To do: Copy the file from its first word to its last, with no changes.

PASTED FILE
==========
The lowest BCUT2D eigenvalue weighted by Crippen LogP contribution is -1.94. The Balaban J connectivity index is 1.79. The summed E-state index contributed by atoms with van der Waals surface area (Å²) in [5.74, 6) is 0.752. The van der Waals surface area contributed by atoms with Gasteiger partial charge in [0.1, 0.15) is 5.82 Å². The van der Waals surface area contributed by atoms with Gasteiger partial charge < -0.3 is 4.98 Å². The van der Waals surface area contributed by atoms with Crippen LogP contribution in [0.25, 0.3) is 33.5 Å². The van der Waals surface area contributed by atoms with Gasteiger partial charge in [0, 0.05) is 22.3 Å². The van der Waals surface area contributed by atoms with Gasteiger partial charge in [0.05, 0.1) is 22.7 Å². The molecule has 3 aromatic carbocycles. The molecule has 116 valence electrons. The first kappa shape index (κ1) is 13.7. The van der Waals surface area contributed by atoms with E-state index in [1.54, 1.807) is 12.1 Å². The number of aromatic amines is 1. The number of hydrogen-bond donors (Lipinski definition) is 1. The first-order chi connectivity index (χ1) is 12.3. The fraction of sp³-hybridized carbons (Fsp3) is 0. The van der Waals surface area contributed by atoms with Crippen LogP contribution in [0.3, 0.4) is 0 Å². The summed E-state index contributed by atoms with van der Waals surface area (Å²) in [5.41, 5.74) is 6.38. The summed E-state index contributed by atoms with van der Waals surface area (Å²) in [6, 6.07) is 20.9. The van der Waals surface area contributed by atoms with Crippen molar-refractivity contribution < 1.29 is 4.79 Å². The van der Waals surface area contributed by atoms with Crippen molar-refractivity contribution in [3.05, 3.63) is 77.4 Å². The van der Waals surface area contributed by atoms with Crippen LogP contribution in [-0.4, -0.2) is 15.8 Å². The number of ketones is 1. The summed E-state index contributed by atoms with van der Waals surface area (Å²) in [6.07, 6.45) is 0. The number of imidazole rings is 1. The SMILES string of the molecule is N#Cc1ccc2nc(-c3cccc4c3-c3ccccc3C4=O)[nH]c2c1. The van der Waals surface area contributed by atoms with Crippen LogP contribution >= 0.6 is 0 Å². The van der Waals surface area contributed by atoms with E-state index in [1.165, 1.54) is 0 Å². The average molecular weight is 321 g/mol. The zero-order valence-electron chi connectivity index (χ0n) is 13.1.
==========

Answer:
The lowest BCUT2D eigenvalue weighted by Crippen LogP contribution is -1.94. The Balaban J connectivity index is 1.79. The summed E-state index contributed by atoms with van der Waals surface area (Å²) in [5.74, 6) is 0.752. The van der Waals surface area contributed by atoms with Gasteiger partial charge in [0.1, 0.15) is 5.82 Å². The van der Waals surface area contributed by atoms with Gasteiger partial charge < -0.3 is 4.98 Å². The van der Waals surface area contributed by atoms with Crippen LogP contribution in [0.25, 0.3) is 33.5 Å². The van der Waals surface area contributed by atoms with Gasteiger partial charge in [0, 0.05) is 22.3 Å². The van der Waals surface area contributed by atoms with Gasteiger partial charge in [0.05, 0.1) is 22.7 Å². The molecule has 3 aromatic carbocycles. The molecule has 116 valence electrons. The first kappa shape index (κ1) is 13.7. The van der Waals surface area contributed by atoms with E-state index in [1.54, 1.807) is 12.1 Å². The number of aromatic amines is 1. The number of hydrogen-bond donors (Lipinski definition) is 1. The first-order chi connectivity index (χ1) is 12.3. The fraction of sp³-hybridized carbons (Fsp3) is 0. The van der Waals surface area contributed by atoms with Crippen LogP contribution in [0.3, 0.4) is 0 Å². The summed E-state index contributed by atoms with van der Waals surface area (Å²) in [5.41, 5.74) is 6.38. The summed E-state index contributed by atoms with van der Waals surface area (Å²) in [6, 6.07) is 20.9. The van der Waals surface area contributed by atoms with Crippen molar-refractivity contribution < 1.29 is 4.79 Å². The van der Waals surface area contributed by atoms with Crippen molar-refractivity contribution in [3.05, 3.63) is 77.4 Å². The van der Waals surface area contributed by atoms with Crippen LogP contribution in [-0.4, -0.2) is 15.8 Å². The number of ketones is 1. The summed E-state index contributed by atoms with van der Waals surface area (Å²) in [6.07, 6.45) is 0. The number of imidazole rings is 1. The SMILES string of the molecule is N#Cc1ccc2nc(-c3cccc4c3-c3ccccc3C4=O)[nH]c2c1. The van der Waals surface area contributed by atoms with Crippen LogP contribution >= 0.6 is 0 Å². The van der Waals surface area contributed by atoms with E-state index in [1.165, 1.54) is 0 Å². The average molecular weight is 321 g/mol. The zero-order valence-electron chi connectivity index (χ0n) is 13.1.